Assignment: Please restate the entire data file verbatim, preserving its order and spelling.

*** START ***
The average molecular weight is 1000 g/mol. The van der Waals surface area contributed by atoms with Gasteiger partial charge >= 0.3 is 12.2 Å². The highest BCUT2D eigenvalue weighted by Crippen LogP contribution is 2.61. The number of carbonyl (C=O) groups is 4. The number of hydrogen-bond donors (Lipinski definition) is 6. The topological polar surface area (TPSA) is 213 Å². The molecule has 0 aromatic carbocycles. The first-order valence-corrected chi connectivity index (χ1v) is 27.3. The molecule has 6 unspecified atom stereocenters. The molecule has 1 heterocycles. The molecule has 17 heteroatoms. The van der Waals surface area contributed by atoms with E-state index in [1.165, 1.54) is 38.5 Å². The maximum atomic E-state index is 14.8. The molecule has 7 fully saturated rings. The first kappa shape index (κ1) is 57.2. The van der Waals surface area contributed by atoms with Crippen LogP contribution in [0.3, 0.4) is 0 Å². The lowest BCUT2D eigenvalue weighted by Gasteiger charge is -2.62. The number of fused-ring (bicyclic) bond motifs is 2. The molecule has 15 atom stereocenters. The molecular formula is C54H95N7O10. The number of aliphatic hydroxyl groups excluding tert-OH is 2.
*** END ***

The average molecular weight is 1000 g/mol. The van der Waals surface area contributed by atoms with Gasteiger partial charge >= 0.3 is 12.2 Å². The highest BCUT2D eigenvalue weighted by Crippen LogP contribution is 2.61. The number of carbonyl (C=O) groups is 4. The number of hydrogen-bond donors (Lipinski definition) is 6. The topological polar surface area (TPSA) is 213 Å². The molecule has 0 aromatic carbocycles. The first-order valence-corrected chi connectivity index (χ1v) is 27.3. The molecule has 6 unspecified atom stereocenters. The molecule has 1 heterocycles. The molecule has 17 heteroatoms. The van der Waals surface area contributed by atoms with E-state index in [1.165, 1.54) is 38.5 Å². The maximum atomic E-state index is 14.8. The molecule has 7 fully saturated rings. The first kappa shape index (κ1) is 57.2. The van der Waals surface area contributed by atoms with Crippen LogP contribution in [0.3, 0.4) is 0 Å². The lowest BCUT2D eigenvalue weighted by Gasteiger charge is -2.62. The number of fused-ring (bicyclic) bond motifs is 2. The molecule has 15 atom stereocenters. The molecular formula is C54H95N7O10. The number of aliphatic hydroxyl groups excluding tert-OH is 2.